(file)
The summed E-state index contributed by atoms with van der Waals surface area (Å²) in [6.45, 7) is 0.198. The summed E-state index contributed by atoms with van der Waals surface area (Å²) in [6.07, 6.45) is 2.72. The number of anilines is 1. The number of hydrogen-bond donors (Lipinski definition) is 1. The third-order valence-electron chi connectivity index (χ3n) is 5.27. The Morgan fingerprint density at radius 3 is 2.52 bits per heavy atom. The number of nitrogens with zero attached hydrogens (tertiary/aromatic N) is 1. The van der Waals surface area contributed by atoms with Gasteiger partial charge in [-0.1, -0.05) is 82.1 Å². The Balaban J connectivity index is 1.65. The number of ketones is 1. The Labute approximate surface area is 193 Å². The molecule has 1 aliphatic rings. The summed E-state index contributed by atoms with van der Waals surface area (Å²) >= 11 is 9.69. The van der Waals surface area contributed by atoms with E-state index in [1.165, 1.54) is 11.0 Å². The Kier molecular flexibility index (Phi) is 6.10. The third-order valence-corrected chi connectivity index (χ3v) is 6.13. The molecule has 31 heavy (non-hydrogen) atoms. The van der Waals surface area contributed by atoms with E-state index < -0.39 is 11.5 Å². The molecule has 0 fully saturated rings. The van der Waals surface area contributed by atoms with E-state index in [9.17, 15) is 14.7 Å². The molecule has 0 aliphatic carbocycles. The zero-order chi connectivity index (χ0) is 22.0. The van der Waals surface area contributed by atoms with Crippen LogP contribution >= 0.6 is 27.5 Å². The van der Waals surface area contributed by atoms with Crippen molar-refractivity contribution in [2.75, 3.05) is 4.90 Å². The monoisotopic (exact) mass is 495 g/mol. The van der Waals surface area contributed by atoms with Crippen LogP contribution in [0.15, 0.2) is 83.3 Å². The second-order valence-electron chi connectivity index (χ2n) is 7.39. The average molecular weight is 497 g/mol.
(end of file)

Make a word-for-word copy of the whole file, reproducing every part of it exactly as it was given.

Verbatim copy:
The summed E-state index contributed by atoms with van der Waals surface area (Å²) in [6.45, 7) is 0.198. The summed E-state index contributed by atoms with van der Waals surface area (Å²) in [6.07, 6.45) is 2.72. The number of anilines is 1. The number of hydrogen-bond donors (Lipinski definition) is 1. The third-order valence-electron chi connectivity index (χ3n) is 5.27. The Morgan fingerprint density at radius 3 is 2.52 bits per heavy atom. The number of nitrogens with zero attached hydrogens (tertiary/aromatic N) is 1. The van der Waals surface area contributed by atoms with Gasteiger partial charge in [-0.1, -0.05) is 82.1 Å². The Balaban J connectivity index is 1.65. The number of ketones is 1. The Labute approximate surface area is 193 Å². The molecule has 1 aliphatic rings. The summed E-state index contributed by atoms with van der Waals surface area (Å²) >= 11 is 9.69. The van der Waals surface area contributed by atoms with E-state index in [1.165, 1.54) is 11.0 Å². The Kier molecular flexibility index (Phi) is 6.10. The third-order valence-corrected chi connectivity index (χ3v) is 6.13. The molecule has 31 heavy (non-hydrogen) atoms. The van der Waals surface area contributed by atoms with E-state index < -0.39 is 11.5 Å². The molecule has 0 fully saturated rings. The van der Waals surface area contributed by atoms with E-state index in [9.17, 15) is 14.7 Å². The molecule has 0 aliphatic carbocycles. The zero-order chi connectivity index (χ0) is 22.0. The van der Waals surface area contributed by atoms with Crippen LogP contribution >= 0.6 is 27.5 Å². The van der Waals surface area contributed by atoms with Crippen molar-refractivity contribution in [2.75, 3.05) is 4.90 Å². The monoisotopic (exact) mass is 495 g/mol. The van der Waals surface area contributed by atoms with Crippen LogP contribution in [0.15, 0.2) is 83.3 Å². The second-order valence-electron chi connectivity index (χ2n) is 7.39. The average molecular weight is 497 g/mol.